art space

Art Opening/Work on Display : “WRONG SIDE OF HISTORY” at Bullet Space, NY, NY by Paul Castrucci

“WRONG SIDE OF HISTORY”

| | Mar 21, 2017 | Article Link

May 18-June 18
Opening May 18, 2017 6-9pm

Paul A. Castrucci, Martha Rosler, Tom McGlynn, John Fekner, Anton van Dalen, Margaret Weber, Scott Lawrence, Simone Mantellassi, Thomas Lanighn -Schmidt, Janice Sloane, Alexandra Rojas Leonid Sokov, Walter Gurbo, Robert Parker, John Farris, Sue Coe, Winston Smith, Robert Upham, Colleen O’Reilly, David Wojnarowicz, Melvin Way, Walter Sipser, Richard Hambleton, Raymond Pettibon & others

Paul Castrucci work on display

Posted by Paul A. Castrucci, Architect on Thursday, May 18, 2017
 

“WRONG SIDE OF HISTORY” at Bullet Space

Gallery images and opening reception


Vertical Tour of "Wrong Side Of Wrong" by curator and founder of Bullet Space Andrew Castrucci.

Posted by Paul A. Castrucci, Architect on Thursday, May 18, 2017

Press Bowery Boogie : Stairway to Nowhere: The Final Days of the Original ABC No Rio on Rivington Street by Paul Castrucci

Posted on: April 13th, 2017 at 5:00 am by Elie

Demolition of a half-block of Rivington Street is full speed ahead, and with it, the destruction of the both the old ABC No Rio headquarters and the former Streit’s Matzo factory. For the last several weeks, the buildings comprising 148-156 Rivington have been decimated in dramatic fashion. A combination of Bobcats, backhoes, and handtools.

It’s a sad spring for this corner, as more than one hundred years of history is now a pile of rubble and dust.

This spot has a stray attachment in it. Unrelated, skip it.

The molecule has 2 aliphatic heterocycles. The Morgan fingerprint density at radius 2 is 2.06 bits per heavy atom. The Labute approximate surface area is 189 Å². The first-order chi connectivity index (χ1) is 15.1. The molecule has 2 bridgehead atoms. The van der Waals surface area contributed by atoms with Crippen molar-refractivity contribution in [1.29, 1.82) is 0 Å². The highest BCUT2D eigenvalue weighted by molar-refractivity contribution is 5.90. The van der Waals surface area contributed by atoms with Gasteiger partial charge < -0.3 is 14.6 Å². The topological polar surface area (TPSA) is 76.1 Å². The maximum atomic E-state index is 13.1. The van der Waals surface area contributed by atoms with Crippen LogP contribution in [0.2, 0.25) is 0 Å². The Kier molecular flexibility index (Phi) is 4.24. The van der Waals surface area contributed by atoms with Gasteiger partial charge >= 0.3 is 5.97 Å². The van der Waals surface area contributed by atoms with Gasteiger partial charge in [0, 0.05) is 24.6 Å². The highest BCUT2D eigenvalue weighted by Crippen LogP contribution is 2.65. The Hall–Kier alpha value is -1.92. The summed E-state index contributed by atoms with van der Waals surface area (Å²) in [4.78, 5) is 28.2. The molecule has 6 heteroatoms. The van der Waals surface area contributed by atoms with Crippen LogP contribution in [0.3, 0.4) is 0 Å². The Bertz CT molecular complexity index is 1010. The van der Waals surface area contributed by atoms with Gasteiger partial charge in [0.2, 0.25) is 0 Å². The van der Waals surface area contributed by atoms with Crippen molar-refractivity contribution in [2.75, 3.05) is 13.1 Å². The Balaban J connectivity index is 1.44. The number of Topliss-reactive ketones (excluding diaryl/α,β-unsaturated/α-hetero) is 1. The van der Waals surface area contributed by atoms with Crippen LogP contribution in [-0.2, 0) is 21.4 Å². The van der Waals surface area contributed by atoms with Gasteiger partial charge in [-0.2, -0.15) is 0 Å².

As previously reported, ABC No Rio is currently hosting programs in exile while its new “passive house” at 156 Rivington Street is under construction. The state-of-the-art facility – designed by local architect Paul Castrucci – will eventually boast larger exhibition and performance spaces (doubling the size), in addition to a green roof and second-floor terrace. The solar-equipped building will also have an elevator and carry the organization’s zine library, computer lab, print shop, dark room, and kitchen.

ABC No Rio purchased 156 Rivington Street from the city In 2006 for one dollar. Since then, the organization has raised more than $8 million in both private donations and city grants. Plans for the 9,000 square-foot, Leed-certified structure are eight years in the making.

What remains is a stairway to nowhere.

ABC NO RIO In Progress – Demolition Phase by Paul Castrucci

ABC No Rio is now in the demolition phase. ABC No Rio's events, programs and the essence of community that it brings about continue "in exile"

The programming work ABC No Rio engages and the design work Paul Castrucci Architect are doing helps to strengthen progressive communities in response to the recent elections.  

 

Press Bowery Boogie : Demolition of ABC No Rio’s Former HQ Commences on Rivington Street by Paul Castrucci

Posted on: March 8th, 2017 at 5:00 am by Elie

The proverbial wrecking ball is busy around the Lower East Side these days. It’s tough to keep up. Over on Rivington Street, half the block is currently amidst demolition. First, the Streit’s Matzo Factory. Now, on the occasion of its centennial, the tenement that formerly housed ABC No Rio is receiving the same treatment.